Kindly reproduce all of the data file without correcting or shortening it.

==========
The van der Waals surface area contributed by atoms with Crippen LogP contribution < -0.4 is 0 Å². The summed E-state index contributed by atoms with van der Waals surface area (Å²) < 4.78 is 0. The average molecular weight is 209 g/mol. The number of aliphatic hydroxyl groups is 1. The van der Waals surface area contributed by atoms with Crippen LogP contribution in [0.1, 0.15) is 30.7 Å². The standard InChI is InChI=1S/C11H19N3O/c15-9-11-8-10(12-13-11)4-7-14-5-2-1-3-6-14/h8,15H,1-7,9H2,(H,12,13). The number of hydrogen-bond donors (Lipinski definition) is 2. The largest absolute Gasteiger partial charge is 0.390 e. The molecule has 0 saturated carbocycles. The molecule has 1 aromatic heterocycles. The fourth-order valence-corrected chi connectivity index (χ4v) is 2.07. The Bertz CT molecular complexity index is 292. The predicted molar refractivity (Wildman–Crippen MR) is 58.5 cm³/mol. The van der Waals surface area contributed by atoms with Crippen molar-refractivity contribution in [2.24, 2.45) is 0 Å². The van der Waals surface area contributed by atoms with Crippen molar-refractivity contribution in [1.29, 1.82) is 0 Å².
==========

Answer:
The van der Waals surface area contributed by atoms with Crippen LogP contribution < -0.4 is 0 Å². The summed E-state index contributed by atoms with van der Waals surface area (Å²) < 4.78 is 0. The average molecular weight is 209 g/mol. The number of aliphatic hydroxyl groups is 1. The van der Waals surface area contributed by atoms with Crippen LogP contribution in [0.1, 0.15) is 30.7 Å². The standard InChI is InChI=1S/C11H19N3O/c15-9-11-8-10(12-13-11)4-7-14-5-2-1-3-6-14/h8,15H,1-7,9H2,(H,12,13). The number of hydrogen-bond donors (Lipinski definition) is 2. The largest absolute Gasteiger partial charge is 0.390 e. The molecule has 0 saturated carbocycles. The molecule has 1 aromatic heterocycles. The fourth-order valence-corrected chi connectivity index (χ4v) is 2.07. The Bertz CT molecular complexity index is 292. The predicted molar refractivity (Wildman–Crippen MR) is 58.5 cm³/mol. The van der Waals surface area contributed by atoms with Crippen molar-refractivity contribution in [2.24, 2.45) is 0 Å². The van der Waals surface area contributed by atoms with Crippen molar-refractivity contribution in [1.29, 1.82) is 0 Å².